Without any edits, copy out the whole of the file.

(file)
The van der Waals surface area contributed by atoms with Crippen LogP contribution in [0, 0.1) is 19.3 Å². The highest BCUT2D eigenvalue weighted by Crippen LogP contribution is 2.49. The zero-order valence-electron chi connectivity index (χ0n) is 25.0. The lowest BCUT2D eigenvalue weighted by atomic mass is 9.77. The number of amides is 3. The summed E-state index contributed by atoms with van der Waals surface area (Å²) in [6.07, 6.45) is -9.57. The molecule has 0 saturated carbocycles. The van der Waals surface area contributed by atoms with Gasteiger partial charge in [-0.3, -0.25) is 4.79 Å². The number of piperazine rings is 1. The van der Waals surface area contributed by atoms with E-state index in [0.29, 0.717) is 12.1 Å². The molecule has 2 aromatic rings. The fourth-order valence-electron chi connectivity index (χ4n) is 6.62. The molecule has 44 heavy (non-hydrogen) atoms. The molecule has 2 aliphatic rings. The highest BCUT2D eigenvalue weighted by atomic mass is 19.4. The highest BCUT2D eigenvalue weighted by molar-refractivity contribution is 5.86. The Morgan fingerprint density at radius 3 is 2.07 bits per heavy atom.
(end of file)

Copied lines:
The van der Waals surface area contributed by atoms with Crippen LogP contribution in [0, 0.1) is 19.3 Å². The highest BCUT2D eigenvalue weighted by Crippen LogP contribution is 2.49. The zero-order valence-electron chi connectivity index (χ0n) is 25.0. The lowest BCUT2D eigenvalue weighted by atomic mass is 9.77. The number of amides is 3. The summed E-state index contributed by atoms with van der Waals surface area (Å²) in [6.07, 6.45) is -9.57. The molecule has 0 saturated carbocycles. The van der Waals surface area contributed by atoms with Gasteiger partial charge in [-0.3, -0.25) is 4.79 Å². The number of piperazine rings is 1. The van der Waals surface area contributed by atoms with E-state index in [0.29, 0.717) is 12.1 Å². The molecule has 2 aromatic rings. The fourth-order valence-electron chi connectivity index (χ4n) is 6.62. The molecule has 44 heavy (non-hydrogen) atoms. The molecule has 2 aliphatic rings. The highest BCUT2D eigenvalue weighted by atomic mass is 19.4. The highest BCUT2D eigenvalue weighted by molar-refractivity contribution is 5.86. The Morgan fingerprint density at radius 3 is 2.07 bits per heavy atom.